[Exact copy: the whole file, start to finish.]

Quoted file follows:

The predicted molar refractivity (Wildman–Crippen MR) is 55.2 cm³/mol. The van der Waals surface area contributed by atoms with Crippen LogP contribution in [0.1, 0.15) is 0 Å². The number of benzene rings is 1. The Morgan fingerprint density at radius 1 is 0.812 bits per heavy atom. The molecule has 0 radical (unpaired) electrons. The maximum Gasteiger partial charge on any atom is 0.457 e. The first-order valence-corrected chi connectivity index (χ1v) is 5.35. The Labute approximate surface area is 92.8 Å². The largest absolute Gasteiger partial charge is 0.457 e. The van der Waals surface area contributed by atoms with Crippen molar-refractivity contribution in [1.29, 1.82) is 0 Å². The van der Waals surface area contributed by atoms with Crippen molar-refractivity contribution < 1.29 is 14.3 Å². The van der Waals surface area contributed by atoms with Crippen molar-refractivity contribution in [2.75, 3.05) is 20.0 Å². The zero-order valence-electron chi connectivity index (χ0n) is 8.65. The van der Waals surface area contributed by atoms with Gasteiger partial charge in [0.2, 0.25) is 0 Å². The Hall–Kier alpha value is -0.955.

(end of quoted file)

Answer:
The predicted molar refractivity (Wildman–Crippen MR) is 55.2 cm³/mol. The van der Waals surface area contributed by atoms with Crippen LogP contribution in [0.1, 0.15) is 0 Å². The number of benzene rings is 1. The Morgan fingerprint density at radius 1 is 0.812 bits per heavy atom. The molecule has 0 radical (unpaired) electrons. The maximum Gasteiger partial charge on any atom is 0.457 e. The first-order valence-corrected chi connectivity index (χ1v) is 5.35. The Labute approximate surface area is 92.8 Å². The largest absolute Gasteiger partial charge is 0.457 e. The van der Waals surface area contributed by atoms with Crippen molar-refractivity contribution in [1.29, 1.82) is 0 Å². The van der Waals surface area contributed by atoms with Crippen molar-refractivity contribution < 1.29 is 14.3 Å². The van der Waals surface area contributed by atoms with Crippen molar-refractivity contribution in [2.75, 3.05) is 20.0 Å². The zero-order valence-electron chi connectivity index (χ0n) is 8.65. The van der Waals surface area contributed by atoms with Gasteiger partial charge in [0.2, 0.25) is 0 Å². The Hall–Kier alpha value is -0.955.